Two Social Worlds: Social Correlates and Stability of Adolescent Status Groups
American Psychological Association
Journal of Personality and Social Psychology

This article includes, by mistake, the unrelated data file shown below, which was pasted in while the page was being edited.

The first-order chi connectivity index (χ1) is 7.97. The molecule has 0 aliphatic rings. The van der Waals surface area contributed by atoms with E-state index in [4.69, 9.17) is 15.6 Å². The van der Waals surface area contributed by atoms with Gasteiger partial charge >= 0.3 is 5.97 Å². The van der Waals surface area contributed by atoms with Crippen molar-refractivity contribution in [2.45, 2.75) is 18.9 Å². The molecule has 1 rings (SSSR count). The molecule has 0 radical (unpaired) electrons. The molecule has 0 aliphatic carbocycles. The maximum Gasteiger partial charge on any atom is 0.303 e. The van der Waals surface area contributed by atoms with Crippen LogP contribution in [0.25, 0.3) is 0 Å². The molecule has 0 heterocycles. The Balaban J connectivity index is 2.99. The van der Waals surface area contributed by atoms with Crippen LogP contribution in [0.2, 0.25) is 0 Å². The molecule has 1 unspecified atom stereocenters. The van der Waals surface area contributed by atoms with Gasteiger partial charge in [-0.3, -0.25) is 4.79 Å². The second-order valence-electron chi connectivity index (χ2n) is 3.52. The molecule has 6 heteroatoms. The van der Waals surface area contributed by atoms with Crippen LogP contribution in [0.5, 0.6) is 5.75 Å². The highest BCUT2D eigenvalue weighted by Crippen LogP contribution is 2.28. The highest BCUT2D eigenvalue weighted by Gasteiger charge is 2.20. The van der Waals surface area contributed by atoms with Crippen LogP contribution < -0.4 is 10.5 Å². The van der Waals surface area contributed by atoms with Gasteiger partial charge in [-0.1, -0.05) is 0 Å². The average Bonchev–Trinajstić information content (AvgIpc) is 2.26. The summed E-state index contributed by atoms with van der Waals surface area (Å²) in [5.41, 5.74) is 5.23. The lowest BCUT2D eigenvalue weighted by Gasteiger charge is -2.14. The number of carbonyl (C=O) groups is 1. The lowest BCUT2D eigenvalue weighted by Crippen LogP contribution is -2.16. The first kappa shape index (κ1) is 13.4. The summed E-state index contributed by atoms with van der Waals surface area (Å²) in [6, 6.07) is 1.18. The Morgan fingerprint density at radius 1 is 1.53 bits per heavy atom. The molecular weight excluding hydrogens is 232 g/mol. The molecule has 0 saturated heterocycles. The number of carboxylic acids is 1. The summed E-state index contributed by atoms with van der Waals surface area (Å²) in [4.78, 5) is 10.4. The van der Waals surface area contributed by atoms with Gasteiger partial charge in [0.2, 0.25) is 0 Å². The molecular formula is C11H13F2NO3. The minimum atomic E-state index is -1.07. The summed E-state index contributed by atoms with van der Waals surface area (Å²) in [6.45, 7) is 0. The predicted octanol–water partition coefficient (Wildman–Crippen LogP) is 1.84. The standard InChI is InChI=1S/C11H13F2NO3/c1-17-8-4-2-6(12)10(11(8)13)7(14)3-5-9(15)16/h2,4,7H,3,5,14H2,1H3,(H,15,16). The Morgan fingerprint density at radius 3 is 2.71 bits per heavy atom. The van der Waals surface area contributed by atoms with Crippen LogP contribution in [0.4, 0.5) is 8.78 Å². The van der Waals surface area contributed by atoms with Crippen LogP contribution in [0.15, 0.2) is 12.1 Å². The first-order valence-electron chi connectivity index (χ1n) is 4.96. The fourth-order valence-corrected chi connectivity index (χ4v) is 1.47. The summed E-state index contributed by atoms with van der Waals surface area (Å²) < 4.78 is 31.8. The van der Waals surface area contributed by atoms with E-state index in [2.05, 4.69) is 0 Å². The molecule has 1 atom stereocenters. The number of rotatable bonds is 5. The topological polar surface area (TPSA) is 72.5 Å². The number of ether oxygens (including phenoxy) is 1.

Examined adolescents' peer group status in high school using self-report, peer nominations, and archival data collected during 2 consecutive school yrs. 408 students participated in the 1st yr, and 404 students participated in the 2nd yr. 60% of the 2nd yr Ss had also participated in the 1st yr. Higher status students (popular and controversial) had more close friends, engaged more frequently in peer activities, and self-disclosed more than lower status students (rejected and neglected). They were also more involved in extracurricular school activities and received more social honors from their schoolmates. Although the higher status students were more alike than different, controversial adolescents did report more self-disclosure and dating behavior than popular students. Lower status students were also highly similar, although rejected students reported lower grades.